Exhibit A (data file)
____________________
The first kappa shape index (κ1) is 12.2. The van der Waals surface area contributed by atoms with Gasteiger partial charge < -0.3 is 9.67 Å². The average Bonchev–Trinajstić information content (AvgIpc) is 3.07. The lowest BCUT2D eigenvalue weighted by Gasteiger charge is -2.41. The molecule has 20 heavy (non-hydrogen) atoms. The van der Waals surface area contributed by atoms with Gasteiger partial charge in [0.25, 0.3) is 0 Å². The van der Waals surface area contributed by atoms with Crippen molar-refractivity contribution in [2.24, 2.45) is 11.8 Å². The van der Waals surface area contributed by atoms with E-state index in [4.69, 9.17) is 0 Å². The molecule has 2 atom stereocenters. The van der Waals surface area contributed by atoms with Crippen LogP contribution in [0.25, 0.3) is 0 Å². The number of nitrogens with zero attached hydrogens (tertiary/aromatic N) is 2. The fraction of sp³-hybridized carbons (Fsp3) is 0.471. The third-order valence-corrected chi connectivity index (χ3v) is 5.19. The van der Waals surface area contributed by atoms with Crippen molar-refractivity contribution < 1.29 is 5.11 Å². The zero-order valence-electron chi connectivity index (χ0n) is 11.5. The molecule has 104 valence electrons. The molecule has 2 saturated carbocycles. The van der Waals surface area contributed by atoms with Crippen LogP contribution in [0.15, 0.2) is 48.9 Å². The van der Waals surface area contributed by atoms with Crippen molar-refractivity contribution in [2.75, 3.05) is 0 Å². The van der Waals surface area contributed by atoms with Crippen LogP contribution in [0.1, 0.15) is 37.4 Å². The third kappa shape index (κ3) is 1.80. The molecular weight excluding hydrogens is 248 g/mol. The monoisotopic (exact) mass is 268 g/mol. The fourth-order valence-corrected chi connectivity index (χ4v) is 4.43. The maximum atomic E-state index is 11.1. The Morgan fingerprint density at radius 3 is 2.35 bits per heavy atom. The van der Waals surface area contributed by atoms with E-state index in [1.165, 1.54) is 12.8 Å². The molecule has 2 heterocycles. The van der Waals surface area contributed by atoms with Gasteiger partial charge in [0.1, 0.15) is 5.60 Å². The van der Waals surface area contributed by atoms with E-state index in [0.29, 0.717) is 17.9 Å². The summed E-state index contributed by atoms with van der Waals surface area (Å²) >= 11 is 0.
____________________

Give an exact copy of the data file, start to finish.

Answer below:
The first kappa shape index (κ1) is 12.2. The van der Waals surface area contributed by atoms with Gasteiger partial charge < -0.3 is 9.67 Å². The average Bonchev–Trinajstić information content (AvgIpc) is 3.07. The lowest BCUT2D eigenvalue weighted by Gasteiger charge is -2.41. The molecule has 20 heavy (non-hydrogen) atoms. The van der Waals surface area contributed by atoms with Gasteiger partial charge in [0.25, 0.3) is 0 Å². The van der Waals surface area contributed by atoms with Crippen molar-refractivity contribution in [2.24, 2.45) is 11.8 Å². The van der Waals surface area contributed by atoms with E-state index in [4.69, 9.17) is 0 Å². The molecule has 2 atom stereocenters. The van der Waals surface area contributed by atoms with Crippen LogP contribution in [0.25, 0.3) is 0 Å². The number of nitrogens with zero attached hydrogens (tertiary/aromatic N) is 2. The fraction of sp³-hybridized carbons (Fsp3) is 0.471. The third-order valence-corrected chi connectivity index (χ3v) is 5.19. The van der Waals surface area contributed by atoms with Crippen molar-refractivity contribution < 1.29 is 5.11 Å². The zero-order valence-electron chi connectivity index (χ0n) is 11.5. The molecule has 104 valence electrons. The molecule has 2 saturated carbocycles. The van der Waals surface area contributed by atoms with Crippen LogP contribution in [0.15, 0.2) is 48.9 Å². The van der Waals surface area contributed by atoms with Crippen molar-refractivity contribution in [2.75, 3.05) is 0 Å². The van der Waals surface area contributed by atoms with Crippen LogP contribution in [0.1, 0.15) is 37.4 Å². The third kappa shape index (κ3) is 1.80. The molecular weight excluding hydrogens is 248 g/mol. The monoisotopic (exact) mass is 268 g/mol. The fourth-order valence-corrected chi connectivity index (χ4v) is 4.43. The maximum atomic E-state index is 11.1. The Morgan fingerprint density at radius 3 is 2.35 bits per heavy atom. The van der Waals surface area contributed by atoms with E-state index in [1.165, 1.54) is 12.8 Å². The molecule has 2 heterocycles. The van der Waals surface area contributed by atoms with Gasteiger partial charge in [0.1, 0.15) is 5.60 Å². The van der Waals surface area contributed by atoms with E-state index in [0.29, 0.717) is 17.9 Å². The summed E-state index contributed by atoms with van der Waals surface area (Å²) >= 11 is 0.